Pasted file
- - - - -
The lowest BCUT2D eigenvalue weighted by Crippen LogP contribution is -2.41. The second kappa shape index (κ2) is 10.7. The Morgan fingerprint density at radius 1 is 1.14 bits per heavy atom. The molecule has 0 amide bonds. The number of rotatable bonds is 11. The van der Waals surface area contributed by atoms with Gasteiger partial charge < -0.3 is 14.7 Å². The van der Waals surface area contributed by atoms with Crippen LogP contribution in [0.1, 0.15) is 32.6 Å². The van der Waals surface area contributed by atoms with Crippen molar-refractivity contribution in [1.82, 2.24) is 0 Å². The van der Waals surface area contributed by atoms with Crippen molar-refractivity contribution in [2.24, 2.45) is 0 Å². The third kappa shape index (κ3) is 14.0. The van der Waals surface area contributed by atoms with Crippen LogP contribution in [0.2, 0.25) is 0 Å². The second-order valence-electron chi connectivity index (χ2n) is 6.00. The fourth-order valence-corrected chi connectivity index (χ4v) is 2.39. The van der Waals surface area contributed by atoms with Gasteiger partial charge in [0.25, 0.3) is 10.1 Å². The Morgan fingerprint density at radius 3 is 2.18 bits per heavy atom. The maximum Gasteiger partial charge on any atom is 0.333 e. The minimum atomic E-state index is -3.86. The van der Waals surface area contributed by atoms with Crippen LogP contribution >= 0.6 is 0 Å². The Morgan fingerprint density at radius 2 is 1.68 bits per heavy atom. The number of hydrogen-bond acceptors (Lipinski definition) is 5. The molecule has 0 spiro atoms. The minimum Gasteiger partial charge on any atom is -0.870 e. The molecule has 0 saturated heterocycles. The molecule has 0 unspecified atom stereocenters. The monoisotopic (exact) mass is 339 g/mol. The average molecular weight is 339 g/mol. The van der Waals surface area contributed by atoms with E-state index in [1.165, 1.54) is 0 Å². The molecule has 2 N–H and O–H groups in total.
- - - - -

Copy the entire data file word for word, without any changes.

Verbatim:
The lowest BCUT2D eigenvalue weighted by Crippen LogP contribution is -2.41. The second kappa shape index (κ2) is 10.7. The Morgan fingerprint density at radius 1 is 1.14 bits per heavy atom. The molecule has 0 amide bonds. The number of rotatable bonds is 11. The van der Waals surface area contributed by atoms with Gasteiger partial charge < -0.3 is 14.7 Å². The van der Waals surface area contributed by atoms with Crippen LogP contribution in [0.1, 0.15) is 32.6 Å². The van der Waals surface area contributed by atoms with Crippen molar-refractivity contribution in [1.82, 2.24) is 0 Å². The van der Waals surface area contributed by atoms with Crippen molar-refractivity contribution in [2.24, 2.45) is 0 Å². The third kappa shape index (κ3) is 14.0. The van der Waals surface area contributed by atoms with Crippen LogP contribution in [0.2, 0.25) is 0 Å². The second-order valence-electron chi connectivity index (χ2n) is 6.00. The fourth-order valence-corrected chi connectivity index (χ4v) is 2.39. The van der Waals surface area contributed by atoms with Gasteiger partial charge in [0.25, 0.3) is 10.1 Å². The Morgan fingerprint density at radius 3 is 2.18 bits per heavy atom. The maximum Gasteiger partial charge on any atom is 0.333 e. The minimum atomic E-state index is -3.86. The van der Waals surface area contributed by atoms with Crippen LogP contribution >= 0.6 is 0 Å². The Morgan fingerprint density at radius 2 is 1.68 bits per heavy atom. The number of hydrogen-bond acceptors (Lipinski definition) is 5. The molecule has 0 spiro atoms. The minimum Gasteiger partial charge on any atom is -0.870 e. The molecule has 0 saturated heterocycles. The molecule has 0 unspecified atom stereocenters. The monoisotopic (exact) mass is 339 g/mol. The average molecular weight is 339 g/mol. The van der Waals surface area contributed by atoms with E-state index in [1.165, 1.54) is 0 Å². The molecule has 2 N–H and O–H groups in total.